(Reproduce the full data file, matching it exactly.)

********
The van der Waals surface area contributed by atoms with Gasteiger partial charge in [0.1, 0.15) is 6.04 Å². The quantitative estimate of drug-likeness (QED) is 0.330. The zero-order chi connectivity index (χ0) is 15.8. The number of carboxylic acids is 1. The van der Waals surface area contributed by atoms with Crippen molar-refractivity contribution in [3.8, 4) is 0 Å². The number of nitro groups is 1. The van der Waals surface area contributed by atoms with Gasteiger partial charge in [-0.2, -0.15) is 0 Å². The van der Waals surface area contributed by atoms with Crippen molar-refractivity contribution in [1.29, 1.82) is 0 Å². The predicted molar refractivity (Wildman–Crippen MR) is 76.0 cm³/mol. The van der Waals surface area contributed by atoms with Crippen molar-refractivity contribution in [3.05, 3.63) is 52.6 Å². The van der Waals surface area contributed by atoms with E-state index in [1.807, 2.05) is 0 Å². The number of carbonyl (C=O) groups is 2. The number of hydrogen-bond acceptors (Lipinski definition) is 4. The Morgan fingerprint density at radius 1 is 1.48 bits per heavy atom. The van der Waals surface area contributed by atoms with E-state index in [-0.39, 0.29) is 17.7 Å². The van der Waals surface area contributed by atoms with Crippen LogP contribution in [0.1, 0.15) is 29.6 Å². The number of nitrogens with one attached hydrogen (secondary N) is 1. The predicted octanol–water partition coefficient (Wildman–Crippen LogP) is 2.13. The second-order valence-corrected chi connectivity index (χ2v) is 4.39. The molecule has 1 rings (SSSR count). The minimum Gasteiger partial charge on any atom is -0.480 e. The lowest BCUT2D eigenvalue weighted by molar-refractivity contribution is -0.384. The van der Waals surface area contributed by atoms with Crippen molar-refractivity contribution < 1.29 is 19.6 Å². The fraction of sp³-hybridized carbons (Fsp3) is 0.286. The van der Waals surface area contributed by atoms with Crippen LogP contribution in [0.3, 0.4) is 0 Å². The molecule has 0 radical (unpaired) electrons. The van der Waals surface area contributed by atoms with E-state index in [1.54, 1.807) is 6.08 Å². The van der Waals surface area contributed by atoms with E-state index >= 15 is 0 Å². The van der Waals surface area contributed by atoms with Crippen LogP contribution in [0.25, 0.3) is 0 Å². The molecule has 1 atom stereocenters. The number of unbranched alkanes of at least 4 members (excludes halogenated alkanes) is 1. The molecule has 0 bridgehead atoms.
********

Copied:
The van der Waals surface area contributed by atoms with Gasteiger partial charge in [0.1, 0.15) is 6.04 Å². The quantitative estimate of drug-likeness (QED) is 0.330. The zero-order chi connectivity index (χ0) is 15.8. The number of carboxylic acids is 1. The van der Waals surface area contributed by atoms with Crippen molar-refractivity contribution in [3.8, 4) is 0 Å². The number of nitro groups is 1. The van der Waals surface area contributed by atoms with Gasteiger partial charge in [-0.2, -0.15) is 0 Å². The van der Waals surface area contributed by atoms with Crippen molar-refractivity contribution in [1.29, 1.82) is 0 Å². The predicted molar refractivity (Wildman–Crippen MR) is 76.0 cm³/mol. The van der Waals surface area contributed by atoms with Crippen molar-refractivity contribution in [3.05, 3.63) is 52.6 Å². The van der Waals surface area contributed by atoms with E-state index in [1.807, 2.05) is 0 Å². The number of carbonyl (C=O) groups is 2. The number of hydrogen-bond acceptors (Lipinski definition) is 4. The Morgan fingerprint density at radius 1 is 1.48 bits per heavy atom. The van der Waals surface area contributed by atoms with E-state index in [-0.39, 0.29) is 17.7 Å². The van der Waals surface area contributed by atoms with Crippen LogP contribution in [0.1, 0.15) is 29.6 Å². The number of nitrogens with one attached hydrogen (secondary N) is 1. The predicted octanol–water partition coefficient (Wildman–Crippen LogP) is 2.13. The second-order valence-corrected chi connectivity index (χ2v) is 4.39. The molecule has 1 rings (SSSR count). The minimum Gasteiger partial charge on any atom is -0.480 e. The lowest BCUT2D eigenvalue weighted by molar-refractivity contribution is -0.384. The van der Waals surface area contributed by atoms with Crippen molar-refractivity contribution < 1.29 is 19.6 Å². The fraction of sp³-hybridized carbons (Fsp3) is 0.286. The van der Waals surface area contributed by atoms with Crippen LogP contribution in [0.3, 0.4) is 0 Å². The molecule has 0 radical (unpaired) electrons. The van der Waals surface area contributed by atoms with E-state index in [1.54, 1.807) is 6.08 Å². The van der Waals surface area contributed by atoms with E-state index >= 15 is 0 Å². The van der Waals surface area contributed by atoms with Crippen LogP contribution in [0.25, 0.3) is 0 Å². The molecule has 1 atom stereocenters. The number of unbranched alkanes of at least 4 members (excludes halogenated alkanes) is 1. The molecule has 0 bridgehead atoms.